"My girl told me, 'Whoa! You keep going to that training!' You know, I had a hot temper, and I've been learning how to control it and learning how to communicate more. I still have my little ups and downs, but that just comes with normal everyday life. I used to hold stuff in. It slowly started bringing me out more.  
— Neighborhood Resident, Drive-by-Shooting Victim 

Longitudinal Survey Responses
“I am able to recognize when my perceptions don’t match reality. I am able to avoid bouts of depression and intense anger. I know how not to let myself go that far.”

“I can recognize when my life starts to tornado out of control and I have the power to stop it.”

 “I find it the most useful tool I’ve learned. I don’t know how I would have made it through the personal crisis our family has been in if I didn’t have this understanding!”

 “I have experienced well-being and know that it is as close as I can get to experiencing heaven on earth. When I am in that ‘groove’, I want to share it with everyone. When I am not in the groove, I want it back. I am very grateful to know the principles. This training series has made my life more enjoyable!”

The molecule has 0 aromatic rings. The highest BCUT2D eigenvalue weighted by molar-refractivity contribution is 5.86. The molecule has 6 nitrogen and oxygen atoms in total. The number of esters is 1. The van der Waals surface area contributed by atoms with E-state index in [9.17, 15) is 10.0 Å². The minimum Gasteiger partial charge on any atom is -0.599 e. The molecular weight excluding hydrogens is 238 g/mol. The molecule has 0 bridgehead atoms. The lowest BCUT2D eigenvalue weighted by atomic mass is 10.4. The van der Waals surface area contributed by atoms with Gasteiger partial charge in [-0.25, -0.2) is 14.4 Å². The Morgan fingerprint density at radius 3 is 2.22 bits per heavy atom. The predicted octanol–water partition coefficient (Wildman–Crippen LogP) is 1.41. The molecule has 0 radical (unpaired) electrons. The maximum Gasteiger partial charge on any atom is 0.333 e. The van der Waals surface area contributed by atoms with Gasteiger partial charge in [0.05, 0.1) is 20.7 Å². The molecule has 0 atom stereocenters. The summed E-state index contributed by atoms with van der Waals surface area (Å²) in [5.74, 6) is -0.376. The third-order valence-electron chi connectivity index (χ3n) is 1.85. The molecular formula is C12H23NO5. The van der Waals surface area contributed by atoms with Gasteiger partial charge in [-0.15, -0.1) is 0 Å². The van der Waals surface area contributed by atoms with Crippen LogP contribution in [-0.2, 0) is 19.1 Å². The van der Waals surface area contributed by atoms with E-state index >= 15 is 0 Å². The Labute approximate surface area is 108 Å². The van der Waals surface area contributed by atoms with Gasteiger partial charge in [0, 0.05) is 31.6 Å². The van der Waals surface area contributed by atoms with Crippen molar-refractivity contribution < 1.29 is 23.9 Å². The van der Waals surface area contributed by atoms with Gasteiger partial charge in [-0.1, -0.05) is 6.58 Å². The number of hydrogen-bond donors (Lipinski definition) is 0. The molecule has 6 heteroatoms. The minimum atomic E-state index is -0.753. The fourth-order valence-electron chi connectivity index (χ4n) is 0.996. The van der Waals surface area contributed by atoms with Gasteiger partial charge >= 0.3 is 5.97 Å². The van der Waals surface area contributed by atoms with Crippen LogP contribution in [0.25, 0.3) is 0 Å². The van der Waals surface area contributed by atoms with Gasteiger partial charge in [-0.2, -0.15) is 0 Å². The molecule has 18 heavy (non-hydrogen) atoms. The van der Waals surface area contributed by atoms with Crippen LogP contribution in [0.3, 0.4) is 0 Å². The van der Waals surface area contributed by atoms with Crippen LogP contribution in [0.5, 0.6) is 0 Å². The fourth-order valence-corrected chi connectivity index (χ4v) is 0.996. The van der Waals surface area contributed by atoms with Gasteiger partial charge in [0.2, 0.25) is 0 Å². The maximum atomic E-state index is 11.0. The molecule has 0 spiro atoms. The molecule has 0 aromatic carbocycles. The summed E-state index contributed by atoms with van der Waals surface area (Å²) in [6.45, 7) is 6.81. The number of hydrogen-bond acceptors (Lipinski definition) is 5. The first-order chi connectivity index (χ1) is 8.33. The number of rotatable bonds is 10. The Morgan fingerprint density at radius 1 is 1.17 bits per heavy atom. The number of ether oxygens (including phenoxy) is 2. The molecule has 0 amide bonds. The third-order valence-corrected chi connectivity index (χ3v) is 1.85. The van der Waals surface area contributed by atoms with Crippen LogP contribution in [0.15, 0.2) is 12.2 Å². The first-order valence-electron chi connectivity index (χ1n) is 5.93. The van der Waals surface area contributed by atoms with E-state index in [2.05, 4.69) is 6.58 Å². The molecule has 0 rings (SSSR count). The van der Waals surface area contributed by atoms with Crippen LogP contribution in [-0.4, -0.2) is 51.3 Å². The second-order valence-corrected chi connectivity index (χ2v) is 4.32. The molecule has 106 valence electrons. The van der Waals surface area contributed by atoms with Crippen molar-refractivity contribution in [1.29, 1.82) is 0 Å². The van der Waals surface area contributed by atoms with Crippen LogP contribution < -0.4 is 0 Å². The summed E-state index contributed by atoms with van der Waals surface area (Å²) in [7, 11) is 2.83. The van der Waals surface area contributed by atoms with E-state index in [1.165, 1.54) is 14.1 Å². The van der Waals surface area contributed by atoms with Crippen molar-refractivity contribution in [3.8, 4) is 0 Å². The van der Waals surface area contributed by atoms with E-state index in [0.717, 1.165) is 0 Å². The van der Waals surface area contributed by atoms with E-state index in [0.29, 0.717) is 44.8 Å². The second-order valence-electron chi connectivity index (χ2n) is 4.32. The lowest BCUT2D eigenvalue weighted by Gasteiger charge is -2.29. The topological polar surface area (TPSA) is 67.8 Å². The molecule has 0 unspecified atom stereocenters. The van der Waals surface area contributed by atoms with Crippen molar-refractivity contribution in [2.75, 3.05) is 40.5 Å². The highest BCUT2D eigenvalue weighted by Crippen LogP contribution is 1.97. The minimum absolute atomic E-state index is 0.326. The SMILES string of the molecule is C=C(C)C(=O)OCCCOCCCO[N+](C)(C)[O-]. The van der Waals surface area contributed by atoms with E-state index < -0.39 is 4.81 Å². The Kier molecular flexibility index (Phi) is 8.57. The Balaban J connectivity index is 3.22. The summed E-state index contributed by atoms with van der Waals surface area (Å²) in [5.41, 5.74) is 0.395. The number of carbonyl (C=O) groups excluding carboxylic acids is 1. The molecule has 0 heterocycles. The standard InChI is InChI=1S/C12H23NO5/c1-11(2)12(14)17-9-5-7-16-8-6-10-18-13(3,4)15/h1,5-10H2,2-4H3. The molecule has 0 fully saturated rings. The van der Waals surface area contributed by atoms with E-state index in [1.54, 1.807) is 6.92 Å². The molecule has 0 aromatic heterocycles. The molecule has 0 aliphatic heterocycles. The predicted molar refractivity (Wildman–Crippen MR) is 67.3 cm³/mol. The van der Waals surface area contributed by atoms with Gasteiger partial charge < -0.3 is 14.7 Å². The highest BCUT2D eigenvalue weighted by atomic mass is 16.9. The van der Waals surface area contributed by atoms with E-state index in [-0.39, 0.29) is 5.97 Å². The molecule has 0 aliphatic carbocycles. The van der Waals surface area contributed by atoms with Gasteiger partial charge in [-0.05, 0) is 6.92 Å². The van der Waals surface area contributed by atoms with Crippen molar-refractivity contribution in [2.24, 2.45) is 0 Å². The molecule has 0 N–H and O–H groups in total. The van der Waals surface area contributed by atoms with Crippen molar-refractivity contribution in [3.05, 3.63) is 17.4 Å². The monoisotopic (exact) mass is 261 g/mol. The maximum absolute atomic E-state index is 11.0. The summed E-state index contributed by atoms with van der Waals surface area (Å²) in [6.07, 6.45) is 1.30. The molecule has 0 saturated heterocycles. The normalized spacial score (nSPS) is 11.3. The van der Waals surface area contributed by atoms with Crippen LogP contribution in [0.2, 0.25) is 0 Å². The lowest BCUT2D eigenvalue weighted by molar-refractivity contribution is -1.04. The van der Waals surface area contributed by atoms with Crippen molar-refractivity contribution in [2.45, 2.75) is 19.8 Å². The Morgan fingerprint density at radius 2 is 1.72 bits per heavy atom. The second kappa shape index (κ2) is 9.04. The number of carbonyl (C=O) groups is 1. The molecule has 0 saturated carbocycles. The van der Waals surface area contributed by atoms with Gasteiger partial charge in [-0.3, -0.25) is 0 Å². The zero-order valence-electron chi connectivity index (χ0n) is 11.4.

“I have learned that there is good in everybody, but some people just don’t know how to pull it out. I have learned that clearing my mind will allow answers to come to me. Biggest thing is just because I think it, doesn’t make it so.”

 “I used to get worked up” and express frustrations and even swear when frustrated. That has decreased to almost never.”

 “Overall, I am much happier and grounded by living the principles. I stay in the moment and wait for the wisdom within. A big change for me is knowing that I have wisdom within. I am able to notice & take in my feelings and things that happen around me. I take less medication for bipolar illness. I rarely think of the principles now. I just live them.”

“When I retired, I enjoyed life to the utmost. People commented how happy I looked. I remained calm, and usually in Chair One [secure state of mind]. I found the beauty in birds, my garden and people. I never got bored. I felt serenity even with life’s ups and downs. Recently I was diagnosed with cancer. I went back to reading the books to reinforce the three principles to deal with this. I will get well. And I am able to deal with my sister-in-law who has mistreated me for 35 years. I no longer allow her to bother me, stress me and occupy my thoughts.”


“This understanding is the foundation of my personal and professional life. Professionally, I find myself not having preconceptions and judgments about new clients prior to meeting them.”